Texas Professors Seek To Revive Campus Carry Law Challenge
In this Oct. 1, 2015, file photo, protesters gather on the West Mall of the University of Texas campus, in Austin, to oppose a new state law that expands the rights of concealed handgun license holders to carry their weapons on public college campuses and as of Aug. 1, 2016, they can carry in campus buildings. Attorneys for three University of Texas professors were set to ask a federal appeals court Wednesday, July 11, 2018, to revive their lawsuit against the law allowing people with concealed-handgun licenses to carry weapons on public campuses.
Ralph Barrera/Austin American-Statesman via AP
NEW ORLEANS (AP) — Attorneys for three University of Texas professors were set to ask a federal appeals court Wednesday to revive their lawsuit against a law allowing people with concealed-handgun licenses to carry weapons on public campuses.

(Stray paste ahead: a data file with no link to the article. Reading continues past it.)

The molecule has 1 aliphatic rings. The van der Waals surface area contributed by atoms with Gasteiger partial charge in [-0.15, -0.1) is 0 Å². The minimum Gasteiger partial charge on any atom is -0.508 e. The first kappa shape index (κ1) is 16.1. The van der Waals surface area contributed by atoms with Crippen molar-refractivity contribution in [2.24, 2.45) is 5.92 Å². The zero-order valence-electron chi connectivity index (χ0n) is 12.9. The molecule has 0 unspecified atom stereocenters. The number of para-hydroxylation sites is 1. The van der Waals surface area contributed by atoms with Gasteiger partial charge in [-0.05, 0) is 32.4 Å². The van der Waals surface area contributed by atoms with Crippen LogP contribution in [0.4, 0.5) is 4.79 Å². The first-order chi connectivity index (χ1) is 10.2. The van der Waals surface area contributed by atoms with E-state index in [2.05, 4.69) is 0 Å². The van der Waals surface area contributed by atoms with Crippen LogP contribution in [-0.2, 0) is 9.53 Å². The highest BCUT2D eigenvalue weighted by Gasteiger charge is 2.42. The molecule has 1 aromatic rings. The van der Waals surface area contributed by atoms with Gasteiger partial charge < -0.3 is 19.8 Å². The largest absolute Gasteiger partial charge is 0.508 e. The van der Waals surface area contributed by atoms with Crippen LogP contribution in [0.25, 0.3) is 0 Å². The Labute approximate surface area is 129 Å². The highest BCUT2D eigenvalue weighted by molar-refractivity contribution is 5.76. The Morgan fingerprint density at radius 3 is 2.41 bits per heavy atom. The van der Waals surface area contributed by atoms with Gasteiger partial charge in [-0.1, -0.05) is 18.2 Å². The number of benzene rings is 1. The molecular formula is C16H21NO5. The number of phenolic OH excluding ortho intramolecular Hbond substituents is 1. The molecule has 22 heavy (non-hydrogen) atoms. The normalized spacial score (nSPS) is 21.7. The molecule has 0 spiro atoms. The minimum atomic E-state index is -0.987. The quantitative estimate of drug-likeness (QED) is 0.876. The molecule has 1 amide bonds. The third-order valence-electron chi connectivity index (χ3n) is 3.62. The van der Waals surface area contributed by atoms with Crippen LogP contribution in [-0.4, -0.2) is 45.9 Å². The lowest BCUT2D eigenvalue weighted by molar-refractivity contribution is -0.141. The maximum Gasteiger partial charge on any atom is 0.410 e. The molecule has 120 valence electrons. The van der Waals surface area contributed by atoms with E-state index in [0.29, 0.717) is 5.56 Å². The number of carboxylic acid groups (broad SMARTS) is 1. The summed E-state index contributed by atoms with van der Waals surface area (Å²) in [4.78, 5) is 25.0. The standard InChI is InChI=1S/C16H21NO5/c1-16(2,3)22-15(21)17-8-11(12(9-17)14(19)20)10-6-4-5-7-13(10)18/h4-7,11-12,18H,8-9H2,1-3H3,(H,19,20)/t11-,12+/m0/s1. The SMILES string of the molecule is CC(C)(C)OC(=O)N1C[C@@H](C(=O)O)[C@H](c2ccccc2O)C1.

A three-judge panel of the 5th U.S. Circuit Court of Appeals in New Orleans was hearing the arguments.
According to court filings, the professors believe the presence of guns in their classrooms could discourage open academic discussion.
Last year, a federal judge in Texas dismissed the suit. U.S. District Judge Lee Yeakel said they offered "no concrete evidence" to substantiate such concerns.
Yeakel said that, because they failed to clearly show they were harmed by the law, they had no legal standing to pursue the suit.
Attorneys for the professors — Jennifer Lynn Glass, Lisa Moore and Mia Carter — said Yeakel was wrong to dismiss the suit. In court briefs they said he had not given them sufficient opportunity to present evidence. They also said national studies and the views of national professional organizations, including the American Association of University Professors, attest to the harm guns in a classroom can do to academic freedom.
Attorneys for the state of Texas said Yeakel was correct to dismiss the suit, saying the professors' fear "is subjective and completely dependent on the acts of third parties."
There was no indication when the appellate judges would rule.
- by Kevin McGill, AP reporter